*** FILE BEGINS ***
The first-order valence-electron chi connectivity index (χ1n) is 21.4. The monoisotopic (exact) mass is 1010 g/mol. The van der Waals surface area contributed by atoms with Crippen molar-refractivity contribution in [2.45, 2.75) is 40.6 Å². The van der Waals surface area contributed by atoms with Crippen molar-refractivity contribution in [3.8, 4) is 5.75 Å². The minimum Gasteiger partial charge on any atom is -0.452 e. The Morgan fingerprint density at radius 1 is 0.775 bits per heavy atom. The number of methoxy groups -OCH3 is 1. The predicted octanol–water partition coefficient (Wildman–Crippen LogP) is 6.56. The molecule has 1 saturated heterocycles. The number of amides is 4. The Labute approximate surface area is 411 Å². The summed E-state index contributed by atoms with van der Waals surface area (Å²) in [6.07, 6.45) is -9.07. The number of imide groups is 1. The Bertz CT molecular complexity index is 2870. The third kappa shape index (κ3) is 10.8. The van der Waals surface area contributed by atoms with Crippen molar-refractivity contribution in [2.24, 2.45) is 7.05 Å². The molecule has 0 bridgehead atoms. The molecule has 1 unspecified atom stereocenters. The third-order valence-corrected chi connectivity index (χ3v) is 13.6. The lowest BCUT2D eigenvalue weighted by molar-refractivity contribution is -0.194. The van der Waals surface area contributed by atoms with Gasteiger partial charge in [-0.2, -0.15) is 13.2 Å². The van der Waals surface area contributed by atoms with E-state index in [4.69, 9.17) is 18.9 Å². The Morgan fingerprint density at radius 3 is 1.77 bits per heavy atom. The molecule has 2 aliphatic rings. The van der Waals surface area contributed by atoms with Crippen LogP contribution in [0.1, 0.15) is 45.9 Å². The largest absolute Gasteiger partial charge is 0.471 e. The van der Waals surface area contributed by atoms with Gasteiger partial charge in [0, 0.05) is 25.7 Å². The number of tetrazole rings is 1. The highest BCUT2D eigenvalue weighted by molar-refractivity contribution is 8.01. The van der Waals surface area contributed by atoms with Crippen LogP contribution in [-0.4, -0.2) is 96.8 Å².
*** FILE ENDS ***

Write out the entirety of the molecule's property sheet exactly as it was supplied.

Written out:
The first-order valence-electron chi connectivity index (χ1n) is 21.4. The monoisotopic (exact) mass is 1010 g/mol. The van der Waals surface area contributed by atoms with Crippen molar-refractivity contribution in [2.45, 2.75) is 40.6 Å². The van der Waals surface area contributed by atoms with Crippen molar-refractivity contribution in [3.8, 4) is 5.75 Å². The minimum Gasteiger partial charge on any atom is -0.452 e. The Morgan fingerprint density at radius 1 is 0.775 bits per heavy atom. The number of methoxy groups -OCH3 is 1. The predicted octanol–water partition coefficient (Wildman–Crippen LogP) is 6.56. The molecule has 1 saturated heterocycles. The number of amides is 4. The Labute approximate surface area is 411 Å². The summed E-state index contributed by atoms with van der Waals surface area (Å²) in [6.07, 6.45) is -9.07. The number of imide groups is 1. The Bertz CT molecular complexity index is 2870. The third kappa shape index (κ3) is 10.8. The van der Waals surface area contributed by atoms with Crippen molar-refractivity contribution in [2.24, 2.45) is 7.05 Å². The molecule has 0 bridgehead atoms. The molecule has 1 unspecified atom stereocenters. The third-order valence-corrected chi connectivity index (χ3v) is 13.6. The lowest BCUT2D eigenvalue weighted by molar-refractivity contribution is -0.194. The van der Waals surface area contributed by atoms with Gasteiger partial charge in [-0.2, -0.15) is 13.2 Å². The van der Waals surface area contributed by atoms with E-state index in [4.69, 9.17) is 18.9 Å². The Morgan fingerprint density at radius 3 is 1.77 bits per heavy atom. The molecule has 2 aliphatic rings. The van der Waals surface area contributed by atoms with Crippen LogP contribution in [0.1, 0.15) is 45.9 Å². The largest absolute Gasteiger partial charge is 0.471 e. The van der Waals surface area contributed by atoms with Gasteiger partial charge in [0, 0.05) is 25.7 Å². The number of tetrazole rings is 1. The highest BCUT2D eigenvalue weighted by molar-refractivity contribution is 8.01. The van der Waals surface area contributed by atoms with Crippen LogP contribution in [-0.4, -0.2) is 96.8 Å².